Cedar tree in Japan bears uncanny resemblance to Totoro from Studio Ghibli’s ‘My Neighbor Totoro’

TOTORO TREE
  • Kosugi no Osugi (The Great Cedar of Kosugi), known by locals and visitors as the Totoro Tree, has been gaining a strong following online thanks to its striking resemblance to Totoro from Studio Ghibli’s 1988 film “My Neighbor Totoro.”
  • The “double-eared” cedar tree is 20 meters (approximately 65.62 feet) tall and can be found in the rural town of Sakegawa in Yamagata Prefecture, Japan.
  • “There was a forest where it looks like you can meet Totoro,” Japanese photographer Yamadayama wrote in a tweet on Friday highlighting the tree.

A “double-eared” cedar tree in Japan has been gaining a strong following online thanks to its striking resemblance to the ever-so-cuddly forest spirit Totoro, a character from Studio Ghibli’s 1988 film “My Neighbor Totoro.”

Kosugi no Osugi (The Great Cedar of Kosugi), affectionately known by locals and visitors as the Totoro Tree, is 20 meters (approximately 65.62 feet) tall and can be found in the rural town of Sakegawa in Yamagata Prefecture, Japan.

Japanese photographer Yamadayama tweeted a picture of the famous cedar tree on Friday and wrote, “There was a forest where it looks like you can meet Totoro.”

While the Totoro Tree has reportedly been around for almost 1,000 years, it only became widely known online in 2020. People began visiting Sakegawa to get a glimpse of the massive cedar tree, with some fans even recreating the iconic umbrella scene from “My Neighbor Totoro” while standing next to  it.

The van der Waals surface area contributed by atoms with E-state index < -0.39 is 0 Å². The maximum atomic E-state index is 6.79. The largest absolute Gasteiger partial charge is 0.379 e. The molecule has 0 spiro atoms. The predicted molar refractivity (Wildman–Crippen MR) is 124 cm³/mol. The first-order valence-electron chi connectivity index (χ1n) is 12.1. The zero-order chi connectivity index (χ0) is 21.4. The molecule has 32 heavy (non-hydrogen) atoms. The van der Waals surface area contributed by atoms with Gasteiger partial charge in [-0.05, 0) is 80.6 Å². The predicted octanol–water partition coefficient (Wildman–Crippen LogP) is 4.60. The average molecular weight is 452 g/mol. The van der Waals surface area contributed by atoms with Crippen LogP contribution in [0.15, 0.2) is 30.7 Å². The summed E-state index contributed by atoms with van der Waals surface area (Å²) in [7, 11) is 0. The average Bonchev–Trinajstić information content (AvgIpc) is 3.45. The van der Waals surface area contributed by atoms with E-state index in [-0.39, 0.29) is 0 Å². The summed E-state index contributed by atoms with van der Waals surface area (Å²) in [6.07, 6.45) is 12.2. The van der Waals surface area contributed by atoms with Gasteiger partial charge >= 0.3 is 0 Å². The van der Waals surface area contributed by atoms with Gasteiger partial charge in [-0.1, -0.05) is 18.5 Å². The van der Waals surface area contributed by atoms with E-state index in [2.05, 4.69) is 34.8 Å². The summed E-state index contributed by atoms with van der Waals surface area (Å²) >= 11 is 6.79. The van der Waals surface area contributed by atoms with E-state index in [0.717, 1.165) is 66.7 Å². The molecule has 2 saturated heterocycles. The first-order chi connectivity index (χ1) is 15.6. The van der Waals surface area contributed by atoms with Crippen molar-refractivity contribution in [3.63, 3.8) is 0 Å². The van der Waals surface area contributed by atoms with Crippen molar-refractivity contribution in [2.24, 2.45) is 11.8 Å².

In September 2020, SankeiBiz posted a timelapse video of the tree that highlights its uncanny resemblance to Totoro, which becomes even more apparent at night.

A report from the same year claimed that the tree’s appearance has changed slightly due to the growth of a third prong. Residents have asked for the tree to be trimmed to maintain its Totoro-like appearance, but the local government explained that it is considered sacred, especially by those who practice the indigenous Shinto religion.

The recent revival of interest in the Totoro Tree is perfect timing as Studio Ghibli’s beloved film, directed by legendary director Hayao Miyazaki, is getting a London stage play adaptation with Ghibli composer Joe Hisaishi as its producer.

 

Featured Image via SankeiNews

Total
3
Shares
Related Posts